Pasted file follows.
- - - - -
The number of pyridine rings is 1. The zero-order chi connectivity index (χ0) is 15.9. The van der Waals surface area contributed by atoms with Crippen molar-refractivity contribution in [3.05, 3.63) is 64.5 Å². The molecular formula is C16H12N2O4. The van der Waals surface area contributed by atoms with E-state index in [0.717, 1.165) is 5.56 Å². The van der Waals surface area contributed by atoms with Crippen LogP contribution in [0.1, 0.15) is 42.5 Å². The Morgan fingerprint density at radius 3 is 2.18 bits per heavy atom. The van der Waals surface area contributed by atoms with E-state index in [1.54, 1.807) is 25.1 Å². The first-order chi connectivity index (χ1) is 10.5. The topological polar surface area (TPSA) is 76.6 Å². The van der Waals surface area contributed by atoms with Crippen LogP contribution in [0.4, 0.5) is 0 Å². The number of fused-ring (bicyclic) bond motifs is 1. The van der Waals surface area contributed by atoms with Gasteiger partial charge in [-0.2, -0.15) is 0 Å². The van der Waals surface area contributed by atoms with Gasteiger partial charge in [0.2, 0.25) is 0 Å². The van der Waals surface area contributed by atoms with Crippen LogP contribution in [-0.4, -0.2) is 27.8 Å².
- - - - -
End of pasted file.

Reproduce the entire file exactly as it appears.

The number of pyridine rings is 1. The zero-order chi connectivity index (χ0) is 15.9. The van der Waals surface area contributed by atoms with Crippen molar-refractivity contribution in [3.05, 3.63) is 64.5 Å². The molecular formula is C16H12N2O4. The van der Waals surface area contributed by atoms with E-state index in [0.717, 1.165) is 5.56 Å². The van der Waals surface area contributed by atoms with Crippen LogP contribution in [0.1, 0.15) is 42.5 Å². The Morgan fingerprint density at radius 3 is 2.18 bits per heavy atom. The van der Waals surface area contributed by atoms with E-state index in [1.54, 1.807) is 25.1 Å². The first-order chi connectivity index (χ1) is 10.5. The topological polar surface area (TPSA) is 76.6 Å². The van der Waals surface area contributed by atoms with Crippen LogP contribution in [0.4, 0.5) is 0 Å². The number of fused-ring (bicyclic) bond motifs is 1. The van der Waals surface area contributed by atoms with Gasteiger partial charge in [-0.2, -0.15) is 0 Å². The van der Waals surface area contributed by atoms with Gasteiger partial charge in [0.2, 0.25) is 0 Å². The van der Waals surface area contributed by atoms with Crippen LogP contribution in [-0.4, -0.2) is 27.8 Å².